With the SIR measurement method shown in FIG. 20, the average power of the signal which is the resultant of the desired signal Sd and interference signal Si is multiplied by 1/PG to calculate the interference power I (the portion hatched from lower left to upper right in FIG. 21). Consequently, the calculated interference signal power I includes the desired signal power (see the double-hatched portion in FIG. 21). This is a cause of measurement error. If the number of multiplex channels or number of users in CDMA is small, the proportion of the desired signal power contained in the interference signal power I increases and so does the SIR measurement error.

With the SIR measurement method shown in FIG. 22, it is required that the vector error between the received signal and the ideal signal be determined. As a result, it is required to execute pilot detection, calculation of vector error and squaring of the vector error on a per-symbol basis, and to perform averaging. A problem that arises is a complicated circuit arrangement and complicated arithmetic operations.

SUMMARY OF THE INVENTION

Accordingly, an object of the present invention is to provide as SIR measurement apparatus in which SIR can be measured highly accurately and through a simple arrangement and simple operations.

In accordance with the present invention, the foregoing object is attained by providing an SIR measurement apparatus comprising means for taking absolute values of an I component (in-phase component) and Q component (quadrature component) of a received signal to convert the received signal to a signal in the first quadrant of an I-Q orthogonal coordinate system, and squaring the average value of the converted signal to obtain first average power, means for calculating the average value of the square of the received signal to obtain second average power, means for subtracting the first average power from the second average power to obtain noise power or interference signal power, and means for adopting the first average power as desired signal power, calculating S/N ratio or S/I ratio from the desired signal power and noise power or interference signal power, and outputting the ratio calculated.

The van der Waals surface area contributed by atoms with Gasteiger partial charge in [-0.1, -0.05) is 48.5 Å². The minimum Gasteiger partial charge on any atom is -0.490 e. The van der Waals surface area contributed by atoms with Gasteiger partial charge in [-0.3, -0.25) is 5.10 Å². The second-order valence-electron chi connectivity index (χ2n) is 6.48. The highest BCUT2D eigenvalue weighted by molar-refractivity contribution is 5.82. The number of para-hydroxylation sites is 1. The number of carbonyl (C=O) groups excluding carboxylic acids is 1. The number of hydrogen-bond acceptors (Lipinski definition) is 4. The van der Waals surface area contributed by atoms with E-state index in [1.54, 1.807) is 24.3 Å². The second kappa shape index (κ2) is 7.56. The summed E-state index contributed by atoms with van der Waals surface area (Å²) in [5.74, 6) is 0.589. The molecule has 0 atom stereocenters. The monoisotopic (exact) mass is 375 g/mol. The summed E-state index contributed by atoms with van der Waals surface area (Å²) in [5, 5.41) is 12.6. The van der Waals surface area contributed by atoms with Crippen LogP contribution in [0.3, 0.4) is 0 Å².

Further, according to the present invention, the foregoing object is attained by providing an SIR measurement apparatus comprising means for determining a quadrant of an I-Q orthogonal coordinate system in which a received signal comprising an I component (in-phase component) and Q component (quadrature component) belongs, means for converting the received signal to a signal in the first quadrant of the I-Q orthogonal coordinate system by subjecting the received signal to phase rotation through an angle conforming to the quadrant in which the received signal belongs, and squaring the average value of the converted signal to obtain first average power, means for calculating the average value of the square of the received signal to obtain second average power, means for subtracting the first average power from the second average power to obtain noise power or interference signal power, and means for adopting the first average power as desired signal power, calculating S/N ratio or S/I ratio from the desired signal power and noise power or interference signal power, and outputting the ratio calculated.